【看英文中國郵報學英文】據《雅加達郵報》報導，國際野生生物保護學會（ WCS ）發布聲明指出，紐約市中的布朗克斯動物園（ Bronx Zoo ）內，一頭 4 歲的馬來亞虎近期出現咳嗽的病徵，隨後接受新型冠狀病毒篩檢，結果呈陽性。據信，老虎可能是被無症狀保育員感染。
A tiger at New York’s Bronx Zoo has tested positive for COVID-19, the institution said Sunday, and is believed to have contracted the virus from a caretaker who was asymptomatic at the time.
聲明內寫道，確診的 4 歲雌性馬來亞虎名為娜迪亞（ Nadia ）。此外，娜迪亞的姐妹阿祖爾（ Azul ）、另外 2 隻東北虎，以及 3 隻非洲獅都出現了乾咳的症狀，目前預期這些大貓們會康復。
The four-year-old Malayan tiger named Nadia along with her sister Azul, two Amur tigers and three African lions all developed dry coughs and are expected to fully recover, the Wildlife Conservation Society that runs the city’s zoos said in a statement.
“Though they have experienced some decrease in appetite, the cats at the Bronx Zoo are otherwise doing well under veterinary care and are bright, alert, and interactive with their keepers,” the statement continued.
“It is not known how this disease will develop in big cats since different species can react differently to novel infections, but we will continue to monitor them closely and anticipate full recoveries.”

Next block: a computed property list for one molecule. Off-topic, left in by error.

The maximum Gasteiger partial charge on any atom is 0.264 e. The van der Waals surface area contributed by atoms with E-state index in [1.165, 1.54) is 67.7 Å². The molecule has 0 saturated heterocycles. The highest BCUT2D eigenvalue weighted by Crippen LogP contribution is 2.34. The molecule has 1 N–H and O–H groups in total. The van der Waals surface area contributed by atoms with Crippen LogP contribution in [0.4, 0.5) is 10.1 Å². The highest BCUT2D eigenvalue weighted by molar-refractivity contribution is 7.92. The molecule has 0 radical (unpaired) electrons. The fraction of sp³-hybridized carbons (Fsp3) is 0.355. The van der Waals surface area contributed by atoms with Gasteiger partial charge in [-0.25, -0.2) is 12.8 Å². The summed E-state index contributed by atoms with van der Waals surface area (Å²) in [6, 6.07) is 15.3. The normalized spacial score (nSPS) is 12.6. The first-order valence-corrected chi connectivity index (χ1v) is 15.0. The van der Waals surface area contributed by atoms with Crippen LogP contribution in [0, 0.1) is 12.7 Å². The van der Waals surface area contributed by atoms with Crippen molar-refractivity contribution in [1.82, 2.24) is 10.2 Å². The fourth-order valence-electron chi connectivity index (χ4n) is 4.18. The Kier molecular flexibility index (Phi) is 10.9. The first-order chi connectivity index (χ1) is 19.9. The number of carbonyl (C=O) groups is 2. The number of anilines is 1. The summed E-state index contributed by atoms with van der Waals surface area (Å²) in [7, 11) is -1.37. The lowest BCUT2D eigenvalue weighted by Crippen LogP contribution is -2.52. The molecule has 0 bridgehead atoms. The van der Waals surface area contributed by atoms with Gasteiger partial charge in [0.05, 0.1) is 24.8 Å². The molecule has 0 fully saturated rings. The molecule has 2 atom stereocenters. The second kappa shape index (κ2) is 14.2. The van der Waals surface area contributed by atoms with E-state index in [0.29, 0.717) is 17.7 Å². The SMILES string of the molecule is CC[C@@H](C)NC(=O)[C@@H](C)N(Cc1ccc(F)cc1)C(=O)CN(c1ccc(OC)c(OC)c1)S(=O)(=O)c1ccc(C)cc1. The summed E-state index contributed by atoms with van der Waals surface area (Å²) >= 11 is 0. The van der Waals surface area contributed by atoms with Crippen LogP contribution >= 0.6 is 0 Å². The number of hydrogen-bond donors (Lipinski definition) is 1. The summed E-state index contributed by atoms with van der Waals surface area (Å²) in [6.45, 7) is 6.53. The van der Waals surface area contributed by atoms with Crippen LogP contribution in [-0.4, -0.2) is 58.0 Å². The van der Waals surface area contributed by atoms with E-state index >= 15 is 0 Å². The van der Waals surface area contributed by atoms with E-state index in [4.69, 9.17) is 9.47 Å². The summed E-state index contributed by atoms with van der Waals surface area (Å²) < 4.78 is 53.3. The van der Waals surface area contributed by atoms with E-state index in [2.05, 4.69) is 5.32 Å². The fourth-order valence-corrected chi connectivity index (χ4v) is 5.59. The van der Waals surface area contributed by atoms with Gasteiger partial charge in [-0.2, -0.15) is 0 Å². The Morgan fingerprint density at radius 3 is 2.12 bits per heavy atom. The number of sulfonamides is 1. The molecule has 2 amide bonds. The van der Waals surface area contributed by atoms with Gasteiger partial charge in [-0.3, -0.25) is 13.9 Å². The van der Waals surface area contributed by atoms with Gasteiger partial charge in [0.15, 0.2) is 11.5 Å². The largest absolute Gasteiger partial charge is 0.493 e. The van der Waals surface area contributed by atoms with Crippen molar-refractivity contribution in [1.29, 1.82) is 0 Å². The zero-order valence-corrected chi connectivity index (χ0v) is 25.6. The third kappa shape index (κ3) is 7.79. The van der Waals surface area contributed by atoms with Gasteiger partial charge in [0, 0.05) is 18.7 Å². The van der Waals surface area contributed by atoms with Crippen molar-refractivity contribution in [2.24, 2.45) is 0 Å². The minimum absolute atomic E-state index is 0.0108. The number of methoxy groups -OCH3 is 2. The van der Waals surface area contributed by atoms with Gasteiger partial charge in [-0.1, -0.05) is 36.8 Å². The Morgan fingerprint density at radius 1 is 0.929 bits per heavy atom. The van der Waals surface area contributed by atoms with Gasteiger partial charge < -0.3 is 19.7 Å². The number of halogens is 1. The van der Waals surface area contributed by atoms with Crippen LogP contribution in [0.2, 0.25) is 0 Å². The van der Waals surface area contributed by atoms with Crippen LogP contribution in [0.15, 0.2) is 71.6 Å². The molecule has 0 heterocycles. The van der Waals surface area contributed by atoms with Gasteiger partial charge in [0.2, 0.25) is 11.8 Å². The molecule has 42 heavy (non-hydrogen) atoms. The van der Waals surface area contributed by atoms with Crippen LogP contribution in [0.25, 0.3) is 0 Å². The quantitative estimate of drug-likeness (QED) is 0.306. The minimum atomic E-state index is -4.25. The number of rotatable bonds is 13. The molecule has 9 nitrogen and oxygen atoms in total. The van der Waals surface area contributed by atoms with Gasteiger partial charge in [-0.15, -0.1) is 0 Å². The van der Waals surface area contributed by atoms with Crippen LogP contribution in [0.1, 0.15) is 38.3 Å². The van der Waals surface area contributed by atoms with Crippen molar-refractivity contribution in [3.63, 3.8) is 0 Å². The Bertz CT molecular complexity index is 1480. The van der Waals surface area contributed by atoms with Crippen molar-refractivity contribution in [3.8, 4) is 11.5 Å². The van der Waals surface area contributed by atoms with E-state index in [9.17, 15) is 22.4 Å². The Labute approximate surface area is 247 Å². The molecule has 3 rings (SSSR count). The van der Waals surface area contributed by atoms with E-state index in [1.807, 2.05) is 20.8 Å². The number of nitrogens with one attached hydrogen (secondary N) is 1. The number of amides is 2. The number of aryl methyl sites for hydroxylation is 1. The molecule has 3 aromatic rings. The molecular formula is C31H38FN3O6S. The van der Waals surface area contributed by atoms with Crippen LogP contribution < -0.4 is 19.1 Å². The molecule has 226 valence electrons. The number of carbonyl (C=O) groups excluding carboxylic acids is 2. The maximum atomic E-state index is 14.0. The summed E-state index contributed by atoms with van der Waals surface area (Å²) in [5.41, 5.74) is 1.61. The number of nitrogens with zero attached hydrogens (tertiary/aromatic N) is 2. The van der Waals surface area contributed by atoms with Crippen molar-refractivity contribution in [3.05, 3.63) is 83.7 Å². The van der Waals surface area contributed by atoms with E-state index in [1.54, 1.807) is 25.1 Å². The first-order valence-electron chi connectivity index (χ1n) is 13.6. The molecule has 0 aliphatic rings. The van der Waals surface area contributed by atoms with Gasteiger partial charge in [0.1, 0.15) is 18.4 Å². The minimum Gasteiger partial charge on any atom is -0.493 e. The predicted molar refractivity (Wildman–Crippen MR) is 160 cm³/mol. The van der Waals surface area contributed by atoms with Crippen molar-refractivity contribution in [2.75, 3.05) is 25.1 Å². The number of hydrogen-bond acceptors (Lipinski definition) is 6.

目前，位在紐約州的四間動物園、水族館因為防疫措施已在 3 月 16 日暫時關閉，目前紐約州內死亡人數已經累積4000多例死亡。
All four of the zoos and the aquarium in New York — whose virus death toll has topped 4,000 — have been closed since March 16.
根據美國疾病管制與預防中心（ CDC ），動物可能會感染新型冠狀病毒，但目前科學並不相信動物會將此病毒傳染給人類。目前在美國也沒有證據顯示，包括寵物等動物、家畜、野生動物，會是病毒來源。
The zoo emphasized that there is “no evidence that animals play a role in the transmission of COVID-19 to people other than the initial event in the Wuhan market, and no evidence that any person has been infected with COVID-19 in the US by animals, including by pet dogs or cats.”
※ Reminder: Taiwan CDC asks travelers who show symptoms, such as fever or cough, upon arriving in Taiwan to wear a surgical mask and seek immediate medical attention. In addition, foreigners should inform authorities of any history of travel, occupation and contacts to facilitate timely diagnosis and prompt case-reporting. Call the toll-free number of the Communicable Disease Reporting and Consultation Hotline, 1922 (or 0800-001922).